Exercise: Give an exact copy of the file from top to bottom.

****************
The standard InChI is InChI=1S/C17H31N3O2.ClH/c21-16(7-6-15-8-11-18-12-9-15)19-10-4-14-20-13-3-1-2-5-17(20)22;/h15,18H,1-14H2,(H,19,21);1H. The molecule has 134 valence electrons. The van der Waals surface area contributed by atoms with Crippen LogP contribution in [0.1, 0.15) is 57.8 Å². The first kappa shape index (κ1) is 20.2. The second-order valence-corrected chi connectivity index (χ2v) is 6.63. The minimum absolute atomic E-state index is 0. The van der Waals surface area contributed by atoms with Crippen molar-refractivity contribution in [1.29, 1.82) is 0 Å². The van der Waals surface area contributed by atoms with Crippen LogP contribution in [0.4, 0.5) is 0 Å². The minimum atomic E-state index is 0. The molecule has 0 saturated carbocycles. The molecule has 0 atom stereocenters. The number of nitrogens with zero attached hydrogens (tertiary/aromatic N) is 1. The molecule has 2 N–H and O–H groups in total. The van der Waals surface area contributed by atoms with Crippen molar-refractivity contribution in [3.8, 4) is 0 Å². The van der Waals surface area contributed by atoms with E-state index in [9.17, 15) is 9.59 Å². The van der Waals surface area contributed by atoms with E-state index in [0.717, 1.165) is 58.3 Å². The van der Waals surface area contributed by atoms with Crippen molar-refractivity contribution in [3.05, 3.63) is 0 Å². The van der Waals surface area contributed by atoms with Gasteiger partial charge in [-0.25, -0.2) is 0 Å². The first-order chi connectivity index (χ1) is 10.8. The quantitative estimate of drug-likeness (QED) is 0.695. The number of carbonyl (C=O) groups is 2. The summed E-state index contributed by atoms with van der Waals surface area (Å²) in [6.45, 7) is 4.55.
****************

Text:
The standard InChI is InChI=1S/C17H31N3O2.ClH/c21-16(7-6-15-8-11-18-12-9-15)19-10-4-14-20-13-3-1-2-5-17(20)22;/h15,18H,1-14H2,(H,19,21);1H. The molecule has 134 valence electrons. The van der Waals surface area contributed by atoms with Crippen LogP contribution in [0.1, 0.15) is 57.8 Å². The first kappa shape index (κ1) is 20.2. The second-order valence-corrected chi connectivity index (χ2v) is 6.63. The minimum absolute atomic E-state index is 0. The van der Waals surface area contributed by atoms with Crippen molar-refractivity contribution in [1.29, 1.82) is 0 Å². The van der Waals surface area contributed by atoms with Crippen LogP contribution in [0.4, 0.5) is 0 Å². The minimum atomic E-state index is 0. The molecule has 0 saturated carbocycles. The molecule has 0 atom stereocenters. The number of nitrogens with zero attached hydrogens (tertiary/aromatic N) is 1. The molecule has 2 N–H and O–H groups in total. The van der Waals surface area contributed by atoms with Crippen molar-refractivity contribution in [3.8, 4) is 0 Å². The van der Waals surface area contributed by atoms with E-state index in [9.17, 15) is 9.59 Å². The van der Waals surface area contributed by atoms with E-state index in [0.717, 1.165) is 58.3 Å². The van der Waals surface area contributed by atoms with Crippen molar-refractivity contribution in [3.05, 3.63) is 0 Å². The van der Waals surface area contributed by atoms with Gasteiger partial charge in [-0.25, -0.2) is 0 Å². The first-order chi connectivity index (χ1) is 10.8. The quantitative estimate of drug-likeness (QED) is 0.695. The number of carbonyl (C=O) groups is 2. The summed E-state index contributed by atoms with van der Waals surface area (Å²) in [6.45, 7) is 4.55.